All Blacks wary of playoffs threats

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Now it has been confirmed that New Zealand's quarterfinal opponents will be Ireland it was all down to respecting the threat they would bring, something the All Blacks were well aware of given two losses they had at Ireland's hands since the last World Cup.

 

A World Cup winner in 2011 and 2015, Read said: "If you get to this stage in this competition the eight teams that are going to be there are capable of winning the comp [competition].

 

"Physically, and probably mentally, they are all on par but it's who can step up in that actual moment when it does come, when opportunity presents itself who wants to take it and so a lot of that is mental," he said.

 

"This is the real deal, right now, for us so this week we don't perform we go home. That's the reality of it - which is the exciting part. The reason we're here is to give ourselves a chance.

 

"This is week one in that quest so we are mentally going to have to be a lot stronger and step up. There's always things that come with finals games and pressure is one of those. So the way you deal with that? Hopefully the guys get really excited by it and look forward to the game," he said.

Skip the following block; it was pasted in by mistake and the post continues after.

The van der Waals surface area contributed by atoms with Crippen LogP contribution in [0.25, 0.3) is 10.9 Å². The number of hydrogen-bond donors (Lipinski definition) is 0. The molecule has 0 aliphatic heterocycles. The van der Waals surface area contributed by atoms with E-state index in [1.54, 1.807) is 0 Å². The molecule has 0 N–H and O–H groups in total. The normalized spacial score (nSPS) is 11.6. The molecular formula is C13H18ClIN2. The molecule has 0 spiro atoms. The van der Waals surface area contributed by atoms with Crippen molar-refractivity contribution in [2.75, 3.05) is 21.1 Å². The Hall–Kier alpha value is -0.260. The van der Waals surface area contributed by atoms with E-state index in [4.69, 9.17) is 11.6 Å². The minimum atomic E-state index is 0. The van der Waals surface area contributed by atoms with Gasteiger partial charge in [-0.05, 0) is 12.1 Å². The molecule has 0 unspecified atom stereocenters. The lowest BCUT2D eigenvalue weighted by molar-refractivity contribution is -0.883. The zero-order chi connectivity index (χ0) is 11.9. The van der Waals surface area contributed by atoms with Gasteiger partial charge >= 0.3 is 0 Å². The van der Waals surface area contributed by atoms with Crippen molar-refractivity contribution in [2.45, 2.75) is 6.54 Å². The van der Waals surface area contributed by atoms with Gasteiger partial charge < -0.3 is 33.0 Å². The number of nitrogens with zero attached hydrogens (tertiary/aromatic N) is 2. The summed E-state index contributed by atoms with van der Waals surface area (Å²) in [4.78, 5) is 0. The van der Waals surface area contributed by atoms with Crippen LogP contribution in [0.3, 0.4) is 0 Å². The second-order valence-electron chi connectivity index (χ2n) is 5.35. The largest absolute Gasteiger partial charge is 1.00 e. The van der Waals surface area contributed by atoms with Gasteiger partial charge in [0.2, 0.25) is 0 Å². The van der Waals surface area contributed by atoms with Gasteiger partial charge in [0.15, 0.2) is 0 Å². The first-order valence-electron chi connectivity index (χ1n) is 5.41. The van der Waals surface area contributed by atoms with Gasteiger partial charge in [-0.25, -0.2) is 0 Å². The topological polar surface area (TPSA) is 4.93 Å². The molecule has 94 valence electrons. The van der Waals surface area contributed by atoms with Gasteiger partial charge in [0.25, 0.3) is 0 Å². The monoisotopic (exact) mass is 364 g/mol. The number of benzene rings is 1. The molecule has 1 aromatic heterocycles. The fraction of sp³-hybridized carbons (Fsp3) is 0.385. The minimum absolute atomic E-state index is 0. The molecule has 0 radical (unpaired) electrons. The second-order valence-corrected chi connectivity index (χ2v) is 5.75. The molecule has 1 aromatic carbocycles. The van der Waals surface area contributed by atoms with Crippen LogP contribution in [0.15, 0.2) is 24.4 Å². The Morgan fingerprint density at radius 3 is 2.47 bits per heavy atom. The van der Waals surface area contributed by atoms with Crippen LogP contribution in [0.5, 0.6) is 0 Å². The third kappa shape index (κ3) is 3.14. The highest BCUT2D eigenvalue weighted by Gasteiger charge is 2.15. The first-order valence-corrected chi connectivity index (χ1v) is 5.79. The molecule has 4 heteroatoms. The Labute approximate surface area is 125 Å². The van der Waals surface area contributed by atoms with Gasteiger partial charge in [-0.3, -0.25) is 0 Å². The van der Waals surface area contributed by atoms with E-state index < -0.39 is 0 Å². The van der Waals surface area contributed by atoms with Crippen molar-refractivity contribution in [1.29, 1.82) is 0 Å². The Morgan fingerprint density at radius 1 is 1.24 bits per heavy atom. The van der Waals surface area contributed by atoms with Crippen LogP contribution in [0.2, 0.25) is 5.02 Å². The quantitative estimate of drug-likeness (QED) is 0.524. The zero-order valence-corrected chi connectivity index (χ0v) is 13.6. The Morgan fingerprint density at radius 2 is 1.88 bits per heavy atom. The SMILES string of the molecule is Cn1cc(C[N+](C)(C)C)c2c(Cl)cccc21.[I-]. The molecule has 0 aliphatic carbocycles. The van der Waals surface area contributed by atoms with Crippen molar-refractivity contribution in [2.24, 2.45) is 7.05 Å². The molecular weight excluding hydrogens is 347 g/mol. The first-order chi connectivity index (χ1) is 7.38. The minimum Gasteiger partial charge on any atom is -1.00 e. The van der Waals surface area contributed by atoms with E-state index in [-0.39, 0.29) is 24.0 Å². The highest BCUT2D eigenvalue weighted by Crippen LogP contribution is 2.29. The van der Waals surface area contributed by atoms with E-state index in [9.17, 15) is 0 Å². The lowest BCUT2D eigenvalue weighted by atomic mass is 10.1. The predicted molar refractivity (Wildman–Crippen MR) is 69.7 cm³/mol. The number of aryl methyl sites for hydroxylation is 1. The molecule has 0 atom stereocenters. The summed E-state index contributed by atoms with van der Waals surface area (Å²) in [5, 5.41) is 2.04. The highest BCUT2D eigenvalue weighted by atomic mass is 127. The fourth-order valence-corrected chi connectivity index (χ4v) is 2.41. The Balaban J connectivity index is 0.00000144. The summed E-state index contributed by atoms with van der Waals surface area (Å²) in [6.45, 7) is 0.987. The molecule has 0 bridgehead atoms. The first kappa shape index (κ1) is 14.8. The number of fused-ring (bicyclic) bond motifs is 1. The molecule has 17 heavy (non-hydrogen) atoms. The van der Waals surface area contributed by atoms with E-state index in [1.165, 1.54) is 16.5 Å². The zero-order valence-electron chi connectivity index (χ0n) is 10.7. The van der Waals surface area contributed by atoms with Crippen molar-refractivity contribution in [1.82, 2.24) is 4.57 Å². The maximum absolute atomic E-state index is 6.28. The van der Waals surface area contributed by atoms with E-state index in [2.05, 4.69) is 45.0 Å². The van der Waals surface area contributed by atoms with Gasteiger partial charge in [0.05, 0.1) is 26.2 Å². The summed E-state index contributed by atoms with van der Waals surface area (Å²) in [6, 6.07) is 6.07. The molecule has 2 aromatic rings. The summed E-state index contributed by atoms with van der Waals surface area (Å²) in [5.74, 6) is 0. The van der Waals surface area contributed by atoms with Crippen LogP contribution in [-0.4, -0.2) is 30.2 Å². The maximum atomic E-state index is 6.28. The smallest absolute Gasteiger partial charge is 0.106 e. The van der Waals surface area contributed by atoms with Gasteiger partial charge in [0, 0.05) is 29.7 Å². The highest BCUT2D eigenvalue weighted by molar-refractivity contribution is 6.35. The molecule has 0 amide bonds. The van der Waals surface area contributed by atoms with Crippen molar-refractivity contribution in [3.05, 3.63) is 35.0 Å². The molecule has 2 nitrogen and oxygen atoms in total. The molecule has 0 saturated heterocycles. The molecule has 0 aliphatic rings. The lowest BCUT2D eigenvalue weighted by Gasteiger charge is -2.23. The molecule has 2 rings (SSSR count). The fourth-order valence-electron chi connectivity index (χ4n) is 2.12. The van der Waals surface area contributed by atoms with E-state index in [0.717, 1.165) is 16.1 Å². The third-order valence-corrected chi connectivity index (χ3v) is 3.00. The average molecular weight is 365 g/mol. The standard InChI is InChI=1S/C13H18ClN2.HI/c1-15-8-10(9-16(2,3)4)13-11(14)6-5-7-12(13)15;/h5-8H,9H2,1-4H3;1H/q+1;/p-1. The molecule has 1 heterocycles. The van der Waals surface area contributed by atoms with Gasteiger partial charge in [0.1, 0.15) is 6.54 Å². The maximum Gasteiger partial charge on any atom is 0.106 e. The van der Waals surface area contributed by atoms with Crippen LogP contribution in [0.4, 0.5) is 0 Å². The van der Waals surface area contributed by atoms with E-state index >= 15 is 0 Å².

Read said he had learnt a lot from the experiences in 2011 and 2015. His teammates from 2015 and those others who had been involved in 2011 had fond memories of what happened.

 

But each tournament was different and each week was different and the opposition was always different.

 

"There's some great things to learn but we know it is a slightly different occasion. It's going to be pretty massive," he said.

 

Read said in the wake of their abandoned game with Italy they needed a heavy training run on Friday and they had managed that.

 

"It was exactly what we needed, we needed something like that," he said.

 

On Sunday they had been at the gym in order to set themselves up for their week of preparation.

 

Read said the open conversations the All Blacks enjoyed had newer players developing an understanding of what it was going to take in the playoffs.

 

It was important to realise that those taking part in their first playoffs would be as keen and excited as Read would be and it was important not to dampen their enthusiasm.

 

Read said the side had bunkered down in their hotel while Typhoon Hagibis passed through. There had been some interesting sights when they looked out the window and it had been another life experience ticked off.

 

They felt for the Japanese people and what they had been through.

 

"It was pretty serious for a lot of people across this country," he said.

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